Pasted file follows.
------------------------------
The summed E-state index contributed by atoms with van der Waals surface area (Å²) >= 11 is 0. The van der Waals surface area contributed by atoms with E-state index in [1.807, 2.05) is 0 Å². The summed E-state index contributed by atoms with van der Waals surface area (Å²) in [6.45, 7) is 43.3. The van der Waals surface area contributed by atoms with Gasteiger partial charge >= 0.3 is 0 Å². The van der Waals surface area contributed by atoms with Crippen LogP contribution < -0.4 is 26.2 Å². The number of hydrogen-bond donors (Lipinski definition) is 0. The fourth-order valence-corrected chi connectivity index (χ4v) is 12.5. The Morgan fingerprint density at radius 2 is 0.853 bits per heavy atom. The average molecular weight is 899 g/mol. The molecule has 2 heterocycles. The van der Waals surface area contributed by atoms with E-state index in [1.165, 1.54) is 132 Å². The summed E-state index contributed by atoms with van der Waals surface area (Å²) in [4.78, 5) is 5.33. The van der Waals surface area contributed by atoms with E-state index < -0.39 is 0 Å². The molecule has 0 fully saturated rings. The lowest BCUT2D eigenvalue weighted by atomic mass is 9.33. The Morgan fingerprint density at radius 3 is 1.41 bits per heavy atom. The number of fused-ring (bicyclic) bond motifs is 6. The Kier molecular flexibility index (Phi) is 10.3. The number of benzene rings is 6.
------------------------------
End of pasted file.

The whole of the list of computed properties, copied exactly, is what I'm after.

The summed E-state index contributed by atoms with van der Waals surface area (Å²) >= 11 is 0. The van der Waals surface area contributed by atoms with E-state index in [1.807, 2.05) is 0 Å². The summed E-state index contributed by atoms with van der Waals surface area (Å²) in [6.45, 7) is 43.3. The van der Waals surface area contributed by atoms with Gasteiger partial charge >= 0.3 is 0 Å². The van der Waals surface area contributed by atoms with Crippen LogP contribution < -0.4 is 26.2 Å². The number of hydrogen-bond donors (Lipinski definition) is 0. The fourth-order valence-corrected chi connectivity index (χ4v) is 12.5. The Morgan fingerprint density at radius 2 is 0.853 bits per heavy atom. The average molecular weight is 899 g/mol. The molecule has 2 heterocycles. The van der Waals surface area contributed by atoms with E-state index in [1.165, 1.54) is 132 Å². The summed E-state index contributed by atoms with van der Waals surface area (Å²) in [4.78, 5) is 5.33. The van der Waals surface area contributed by atoms with E-state index < -0.39 is 0 Å². The molecule has 0 fully saturated rings. The lowest BCUT2D eigenvalue weighted by atomic mass is 9.33. The Morgan fingerprint density at radius 3 is 1.41 bits per heavy atom. The number of fused-ring (bicyclic) bond motifs is 6. The Kier molecular flexibility index (Phi) is 10.3. The number of benzene rings is 6.